6. wdb

    wdb Senior Member

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    Leaky gut itself isn't recognised by the NHS

    http://www.nhs.uk/Conditions/leaky-gut-syndrome/Pages/Introduction.aspx
     
    Valentijn and char47 like this.
  7. Hip

    Hip Senior Member

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    It's actually leaky gut syndrome which is not recognized by the NHS; but the NHS does recognize leaky gut (it says so in the excerpt you quoted). See here for more info.
     
    char47 likes this.
  8. Thinktank

    Thinktank Senior Member

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    Yes, i definately have a leaky gut.

    Lactulose/mannitol test positive
    IgA against certain gut bacteria
    Severe IgG reactive foods
    Increased zonulin in stool
    Elevated CD14, this indicates LPS from gram negative bacteria in the bloodstream
    Inflammatory bowel disease - so i'm predisposed to a leaky gut
    Bad gut dysbiosis as shown on several PCR DNA stool tests
     
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  9. kangaSue

    kangaSue Senior Member

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    Bear in mind that the Lactulose/Mannitol test is not foolproof and can be prone to false positives where GI motility is already in an impaired state.
    http://www.immunoscienceslab.com/Articles/Size Matters.pdf (see table 1, pg 10)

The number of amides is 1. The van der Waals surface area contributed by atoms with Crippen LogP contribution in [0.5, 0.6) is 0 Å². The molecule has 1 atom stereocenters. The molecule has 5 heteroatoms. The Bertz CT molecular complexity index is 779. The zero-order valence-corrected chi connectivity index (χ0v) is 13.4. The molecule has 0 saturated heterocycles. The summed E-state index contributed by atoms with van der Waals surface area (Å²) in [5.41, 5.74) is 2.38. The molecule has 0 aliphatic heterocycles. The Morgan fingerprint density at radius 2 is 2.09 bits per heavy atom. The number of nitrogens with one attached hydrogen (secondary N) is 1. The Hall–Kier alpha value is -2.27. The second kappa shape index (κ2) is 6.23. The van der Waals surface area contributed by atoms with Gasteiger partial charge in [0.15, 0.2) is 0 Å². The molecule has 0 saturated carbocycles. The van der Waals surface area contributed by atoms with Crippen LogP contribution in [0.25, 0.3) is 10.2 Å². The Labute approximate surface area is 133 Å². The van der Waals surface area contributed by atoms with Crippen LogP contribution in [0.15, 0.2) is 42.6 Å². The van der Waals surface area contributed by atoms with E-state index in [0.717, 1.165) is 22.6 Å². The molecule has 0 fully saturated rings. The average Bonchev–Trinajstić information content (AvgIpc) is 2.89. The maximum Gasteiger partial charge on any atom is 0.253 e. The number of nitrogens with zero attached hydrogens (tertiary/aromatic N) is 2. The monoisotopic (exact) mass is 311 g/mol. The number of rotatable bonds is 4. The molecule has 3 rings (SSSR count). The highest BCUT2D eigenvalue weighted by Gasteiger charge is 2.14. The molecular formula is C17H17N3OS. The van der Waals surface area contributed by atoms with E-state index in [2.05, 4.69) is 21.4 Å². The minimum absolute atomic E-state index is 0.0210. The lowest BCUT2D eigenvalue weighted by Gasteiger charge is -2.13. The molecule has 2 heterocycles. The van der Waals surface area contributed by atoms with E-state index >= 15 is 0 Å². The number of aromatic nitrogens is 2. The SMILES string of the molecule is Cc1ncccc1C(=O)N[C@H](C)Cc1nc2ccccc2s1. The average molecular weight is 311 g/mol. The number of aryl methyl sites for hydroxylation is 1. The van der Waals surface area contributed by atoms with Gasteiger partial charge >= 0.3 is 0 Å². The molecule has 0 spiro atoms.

11. Lactulose/mannitol can be affected by GI motility, the distribution of the tracer, variations in gastric emptying,renal clearance, the use of medication, smoking, and alcohol consumption, leading to even more false positive results.

    Microvascular intestinal ischemia is an overlooked etiology in IBD. It can result in impaired blood flow to the GI tract causing GI dysmotility leading to food and or drug sensitivity problems. That is my experience with intestinal ischemia anyway.

    There is no test to detect this until such time as the bowel is approaching the point of necrosis when there will typical signs seen in blood pathology results. Peripheral artery vasodilators are about the only treatment option for those having this as a chronic problem.
    https://www.ncbi.nlm.nih.gov/pubmed/19685450
     
  10. Invisible Woman

    Invisible Woman Senior Member

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    I responded yes but inconclusive. I had a range of tests done and repeated, but it was so long ago I cannot for the life of me remember exactly which ones were done. There was a breath test and blood tests and I seem to remember something about saliva. This was nearly 20 years ago.

    I very definitely had a candida problem but clearing it up was very difficult. It will also come back unless I am very careful with my diet.

    Food allergies and sensitivities probably clouded the picture too.

    I don't think we ever actually proved I had a leaky gut, but my dietician and consultant both believed I had.
     
  11. Cheesus

    Cheesus Senior Member